Teaching strategies for students with a Specific Learning Disability (SpLD)
Students with a specific Learning Disability (SpLD) typically benefit from a range of inclusive teaching strategies to support with their sense of educational inclusion. Strategies are best identified in consultation with the individual student and a review of their strengths, weaknesses and processing preferences as identified in their SpLD assessment. The below facts and strategies are not an exhaustive list however serve as a useful starting point for the educational inclusion of students with SpLD-related barriers.
- Approximately 10% of the population present with indicators of an SpLD
- Not all students with an SpLD will have a formal diagnosis
- Students with an SpLD have average to above average intelligence and typically have well developed strengths that assist in overcoming learning barriers
- Many tertiary students with an SpLD have received limited or disempowering support during their primary and secondary education
- Each student with an SpLD will present with unique strengths, weaknesses, processing preferences and learning barriers
An SpLD diagnosis provides useful information to explain specific learning barriers, strengths and support strategies. In contrast, students without a diagnosis that have been grouped into the broad non-diagnostic learning difficulty category are often provided with inappropriate interventions due to the lack of clarity in regard to their specific learning barriers (Macdonald, 2009, Taylor et al., 2010; Webber, 2016). The most effective support strategies for students with specific learning disabilities are interventions that are flexible (Fry, 2015, Taylor et al., 2010), harness strengths (van Swet et al., 2011) and build on areas of weakness (Rath & Royer, 2002). With the provision of relevant inclusive supports, students with SpLDs are typically more likely to possess a positive self-identity and experience improved life outcomes (Goldberg, Higgins, Raskind & Herman, 2003; Leveroy, 2013; Raskind et al., 2002; Webber, 2016).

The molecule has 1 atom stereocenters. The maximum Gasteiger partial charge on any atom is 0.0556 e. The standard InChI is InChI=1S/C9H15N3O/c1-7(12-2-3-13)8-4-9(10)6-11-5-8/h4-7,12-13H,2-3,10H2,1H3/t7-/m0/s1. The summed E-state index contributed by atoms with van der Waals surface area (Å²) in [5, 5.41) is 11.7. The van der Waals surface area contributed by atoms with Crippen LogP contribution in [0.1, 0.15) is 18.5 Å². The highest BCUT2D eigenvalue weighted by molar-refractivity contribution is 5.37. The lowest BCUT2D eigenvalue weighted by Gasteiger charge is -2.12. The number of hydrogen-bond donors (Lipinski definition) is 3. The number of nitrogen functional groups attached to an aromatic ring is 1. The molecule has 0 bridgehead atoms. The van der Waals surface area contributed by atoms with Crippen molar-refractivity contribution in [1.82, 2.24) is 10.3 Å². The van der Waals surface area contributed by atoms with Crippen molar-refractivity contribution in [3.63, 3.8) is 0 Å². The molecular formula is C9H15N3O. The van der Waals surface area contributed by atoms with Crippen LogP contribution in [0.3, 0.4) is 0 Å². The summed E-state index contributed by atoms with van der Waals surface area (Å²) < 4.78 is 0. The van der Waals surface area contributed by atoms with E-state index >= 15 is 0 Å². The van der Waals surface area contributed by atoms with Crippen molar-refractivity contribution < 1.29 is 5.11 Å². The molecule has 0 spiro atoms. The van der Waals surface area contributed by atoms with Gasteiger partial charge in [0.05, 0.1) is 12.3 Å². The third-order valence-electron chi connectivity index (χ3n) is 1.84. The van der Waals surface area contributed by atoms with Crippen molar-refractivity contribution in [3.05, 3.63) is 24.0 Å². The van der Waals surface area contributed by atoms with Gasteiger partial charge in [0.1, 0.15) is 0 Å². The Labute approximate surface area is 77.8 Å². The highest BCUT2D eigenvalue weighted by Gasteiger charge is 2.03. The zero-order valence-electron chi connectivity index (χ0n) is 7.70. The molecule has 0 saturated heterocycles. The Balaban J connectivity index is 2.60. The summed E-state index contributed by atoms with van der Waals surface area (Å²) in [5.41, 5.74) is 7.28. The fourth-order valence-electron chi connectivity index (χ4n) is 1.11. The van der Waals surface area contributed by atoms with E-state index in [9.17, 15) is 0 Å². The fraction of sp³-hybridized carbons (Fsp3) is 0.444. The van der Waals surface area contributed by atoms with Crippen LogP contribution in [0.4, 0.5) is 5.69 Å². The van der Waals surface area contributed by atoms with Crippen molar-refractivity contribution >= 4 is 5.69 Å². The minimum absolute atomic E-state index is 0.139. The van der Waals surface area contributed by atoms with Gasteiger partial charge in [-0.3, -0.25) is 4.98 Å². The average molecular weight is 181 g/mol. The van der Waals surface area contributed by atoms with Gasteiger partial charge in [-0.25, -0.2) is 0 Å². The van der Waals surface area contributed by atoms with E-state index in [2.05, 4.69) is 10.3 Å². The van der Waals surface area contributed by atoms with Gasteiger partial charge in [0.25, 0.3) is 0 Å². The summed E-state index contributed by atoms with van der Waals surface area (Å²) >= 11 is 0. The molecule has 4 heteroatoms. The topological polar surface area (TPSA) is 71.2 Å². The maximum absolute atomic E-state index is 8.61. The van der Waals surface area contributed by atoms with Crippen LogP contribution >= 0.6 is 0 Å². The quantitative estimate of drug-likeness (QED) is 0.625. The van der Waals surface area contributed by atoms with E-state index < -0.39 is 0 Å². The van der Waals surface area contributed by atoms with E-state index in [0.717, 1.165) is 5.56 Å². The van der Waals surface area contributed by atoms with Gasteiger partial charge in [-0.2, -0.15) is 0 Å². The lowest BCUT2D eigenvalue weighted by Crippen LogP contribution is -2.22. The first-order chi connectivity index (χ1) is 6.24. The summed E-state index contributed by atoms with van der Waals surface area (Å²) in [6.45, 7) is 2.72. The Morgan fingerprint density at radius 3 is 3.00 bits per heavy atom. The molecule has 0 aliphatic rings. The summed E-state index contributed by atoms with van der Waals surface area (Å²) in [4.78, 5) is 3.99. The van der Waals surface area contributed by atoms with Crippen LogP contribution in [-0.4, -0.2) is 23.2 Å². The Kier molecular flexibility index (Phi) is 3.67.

Adjusting teaching strategies to cater for all learners, including those with an SpLD, ensures compliance with the Australian Disability Discrimination Act (1992) and the Disability Standards for Education (2005). A reasonable adjustment is best determined in consultation with the student and is implemented to address disability-related barriers in order to create a level playing field for all learners. Adjustments to cater for students with SpLDs are regarded as effective when they do not water down assessable tasks but rather deliver content in a manner that ensures students with SpLDs comprehend knowledge delivered to the entire class. This ensures that the inherent requirements of the course are taught and academic integrity is maintained.
Tips for inclusive teaching strategies that engage students with SpLDs:
- Provision of additional time to complete tasks
- Leniency on spelling and grammatical errors in exam situations
- Extensions to course work due dates
- Provision of audio recorded lectures
- Class handouts / lecture presentations provided online prior to the scheduled class
- Flexibility in assessments i.e. oral presentation, slide presentation, portfolio or project
- Opportunity to submit assessment drafts for feedback and guidance
- Provision of audio or word processed assessment feedback
- Group work activities where students with an SpLD are able to focus on their strengths
- Students who are not confident reading excused from reading out loud in class